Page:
Walruses again headed toward shore in Northwest Alaska

This Sept. 7, 2010 picture provided by the U.S. Geological Survey shows walruses on the barrier island beaches near Point Lay, Alaska. Tens of thousands of walruses have come ashore in northwest Alaska because the sea ice they normally rest on has melted. Federal scientists say this massive move to shore by walruses is unusual in the United States. Associated Press

Retreating sea ice this summer is again forcing walruses to haul out onshore in Northwest Alaska, say researchers who continue to worry that this increasing behavior will lead to more stampede deaths among young animals that are crushed by adults. Live Science reports that U.S. Geological Survey scientists radio-tagged 40 walruses in the Chukchi Sea this summer. Some are already ashore in Alaska, weeks earlier than in previous years.

While walruses have traditionally come onto land at times, researchers have seen them coming ashore in greater numbers, in new places and at times not seen before, said Geoff York, senior program officer for Arctic species with the World Wildlife Fund Global Arctic Program.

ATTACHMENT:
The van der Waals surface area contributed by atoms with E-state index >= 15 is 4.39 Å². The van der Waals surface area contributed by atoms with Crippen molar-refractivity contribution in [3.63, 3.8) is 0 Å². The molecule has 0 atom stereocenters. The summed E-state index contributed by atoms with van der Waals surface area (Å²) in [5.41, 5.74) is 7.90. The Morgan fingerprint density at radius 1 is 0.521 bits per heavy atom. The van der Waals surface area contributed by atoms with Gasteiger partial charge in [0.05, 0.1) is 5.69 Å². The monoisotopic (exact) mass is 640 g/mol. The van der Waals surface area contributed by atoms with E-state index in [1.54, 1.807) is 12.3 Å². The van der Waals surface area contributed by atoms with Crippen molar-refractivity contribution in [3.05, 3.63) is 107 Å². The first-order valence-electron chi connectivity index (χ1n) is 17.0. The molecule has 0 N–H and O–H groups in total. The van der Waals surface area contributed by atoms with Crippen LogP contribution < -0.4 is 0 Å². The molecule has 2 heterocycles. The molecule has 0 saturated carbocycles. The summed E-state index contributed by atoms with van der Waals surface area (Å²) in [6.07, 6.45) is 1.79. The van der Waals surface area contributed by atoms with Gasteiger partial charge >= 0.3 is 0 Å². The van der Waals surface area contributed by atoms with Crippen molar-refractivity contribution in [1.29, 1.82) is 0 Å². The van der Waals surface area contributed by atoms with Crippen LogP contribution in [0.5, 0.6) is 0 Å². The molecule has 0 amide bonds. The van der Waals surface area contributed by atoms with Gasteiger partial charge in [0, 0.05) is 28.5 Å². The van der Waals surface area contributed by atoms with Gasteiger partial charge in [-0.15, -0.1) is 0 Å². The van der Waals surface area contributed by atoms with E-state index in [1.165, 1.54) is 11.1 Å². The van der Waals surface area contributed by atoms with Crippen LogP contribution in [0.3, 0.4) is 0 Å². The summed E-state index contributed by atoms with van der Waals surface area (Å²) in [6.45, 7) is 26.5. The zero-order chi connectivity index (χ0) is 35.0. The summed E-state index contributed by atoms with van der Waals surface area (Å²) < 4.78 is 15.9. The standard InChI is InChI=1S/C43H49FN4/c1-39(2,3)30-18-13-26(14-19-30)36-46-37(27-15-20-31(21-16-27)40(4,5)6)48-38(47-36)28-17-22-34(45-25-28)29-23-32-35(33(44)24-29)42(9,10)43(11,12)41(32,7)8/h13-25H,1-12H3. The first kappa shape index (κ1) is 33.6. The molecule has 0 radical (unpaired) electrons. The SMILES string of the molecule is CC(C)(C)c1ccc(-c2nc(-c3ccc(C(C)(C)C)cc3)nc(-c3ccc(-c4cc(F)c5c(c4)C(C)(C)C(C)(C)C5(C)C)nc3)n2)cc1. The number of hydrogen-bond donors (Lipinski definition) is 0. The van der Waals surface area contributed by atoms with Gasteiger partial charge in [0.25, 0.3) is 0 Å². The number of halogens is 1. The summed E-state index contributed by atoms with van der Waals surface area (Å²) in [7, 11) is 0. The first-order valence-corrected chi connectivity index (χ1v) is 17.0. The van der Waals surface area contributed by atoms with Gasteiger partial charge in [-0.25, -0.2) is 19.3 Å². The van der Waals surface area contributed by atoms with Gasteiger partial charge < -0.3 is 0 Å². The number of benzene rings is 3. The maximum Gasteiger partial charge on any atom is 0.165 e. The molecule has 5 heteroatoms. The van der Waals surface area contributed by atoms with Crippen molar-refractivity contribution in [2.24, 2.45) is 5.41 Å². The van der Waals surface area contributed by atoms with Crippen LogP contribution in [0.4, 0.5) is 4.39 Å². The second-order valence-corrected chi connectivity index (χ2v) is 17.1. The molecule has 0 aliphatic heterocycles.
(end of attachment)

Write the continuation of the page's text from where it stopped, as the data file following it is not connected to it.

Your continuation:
Walruses feed on mollusks, clams and other animals they retrieve by diving to the seafloor. Normally, the walruses, particularly females with calves, rest on the drifting sea ice between food dives during the summer.

However, as the ice recedes, it disappears over the relatively shallower waters where the walruses can feed. The remaining ice remains only over water that is so deep the walruses cannot dive down to the bottom and feed. When this happens, the animals retreat onto land near shallower water.

In 2007, 2009 and 2010, walruses thought to number in the tens of thousands hauled out on Northwest Alaska beaches. This year, the U.S. Fish and Wildlife Service postponed adding walruses to the endangered or threatened lists because other species have a higher priority.

Read more at Live Science.